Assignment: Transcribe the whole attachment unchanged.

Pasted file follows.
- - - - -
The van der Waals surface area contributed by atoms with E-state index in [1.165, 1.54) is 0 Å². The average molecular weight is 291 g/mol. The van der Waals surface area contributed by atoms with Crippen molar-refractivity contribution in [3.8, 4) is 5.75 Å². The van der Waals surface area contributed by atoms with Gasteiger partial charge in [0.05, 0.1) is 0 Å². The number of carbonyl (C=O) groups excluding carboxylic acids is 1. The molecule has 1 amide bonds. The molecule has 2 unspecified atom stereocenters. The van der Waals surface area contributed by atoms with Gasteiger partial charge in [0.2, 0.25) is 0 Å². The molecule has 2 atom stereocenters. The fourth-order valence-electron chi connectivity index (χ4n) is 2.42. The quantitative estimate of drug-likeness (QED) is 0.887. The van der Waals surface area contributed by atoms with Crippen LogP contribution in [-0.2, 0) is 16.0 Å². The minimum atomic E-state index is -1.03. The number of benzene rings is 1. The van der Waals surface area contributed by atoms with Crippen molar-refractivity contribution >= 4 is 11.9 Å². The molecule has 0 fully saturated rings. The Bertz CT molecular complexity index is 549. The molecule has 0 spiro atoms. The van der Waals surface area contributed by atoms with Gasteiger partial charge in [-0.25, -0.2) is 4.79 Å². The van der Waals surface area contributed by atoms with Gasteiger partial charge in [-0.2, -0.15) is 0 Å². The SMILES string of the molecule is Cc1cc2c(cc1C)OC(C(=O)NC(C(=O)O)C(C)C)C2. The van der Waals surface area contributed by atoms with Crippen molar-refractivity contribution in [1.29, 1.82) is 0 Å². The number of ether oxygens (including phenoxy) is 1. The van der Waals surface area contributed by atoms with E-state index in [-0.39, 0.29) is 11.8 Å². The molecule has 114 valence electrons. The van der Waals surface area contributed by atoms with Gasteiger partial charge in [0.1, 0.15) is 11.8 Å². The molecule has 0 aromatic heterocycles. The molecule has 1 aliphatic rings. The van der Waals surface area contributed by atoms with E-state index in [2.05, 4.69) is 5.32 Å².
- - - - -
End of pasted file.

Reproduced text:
The van der Waals surface area contributed by atoms with E-state index in [1.165, 1.54) is 0 Å². The average molecular weight is 291 g/mol. The van der Waals surface area contributed by atoms with Crippen molar-refractivity contribution in [3.8, 4) is 5.75 Å². The van der Waals surface area contributed by atoms with Gasteiger partial charge in [0.05, 0.1) is 0 Å². The number of carbonyl (C=O) groups excluding carboxylic acids is 1. The molecule has 1 amide bonds. The molecule has 2 unspecified atom stereocenters. The van der Waals surface area contributed by atoms with Gasteiger partial charge in [0.2, 0.25) is 0 Å². The molecule has 2 atom stereocenters. The fourth-order valence-electron chi connectivity index (χ4n) is 2.42. The quantitative estimate of drug-likeness (QED) is 0.887. The van der Waals surface area contributed by atoms with Crippen LogP contribution in [-0.2, 0) is 16.0 Å². The minimum atomic E-state index is -1.03. The number of benzene rings is 1. The van der Waals surface area contributed by atoms with Crippen molar-refractivity contribution >= 4 is 11.9 Å². The molecule has 0 fully saturated rings. The Bertz CT molecular complexity index is 549. The molecule has 0 spiro atoms. The van der Waals surface area contributed by atoms with Gasteiger partial charge in [-0.25, -0.2) is 4.79 Å². The van der Waals surface area contributed by atoms with Gasteiger partial charge in [-0.2, -0.15) is 0 Å². The SMILES string of the molecule is Cc1cc2c(cc1C)OC(C(=O)NC(C(=O)O)C(C)C)C2. The van der Waals surface area contributed by atoms with Crippen molar-refractivity contribution in [1.29, 1.82) is 0 Å². The number of ether oxygens (including phenoxy) is 1. The van der Waals surface area contributed by atoms with E-state index in [-0.39, 0.29) is 11.8 Å². The molecule has 114 valence electrons. The van der Waals surface area contributed by atoms with Gasteiger partial charge in [0.1, 0.15) is 11.8 Å². The molecule has 0 aromatic heterocycles. The molecule has 1 aliphatic rings. The van der Waals surface area contributed by atoms with E-state index in [2.05, 4.69) is 5.32 Å².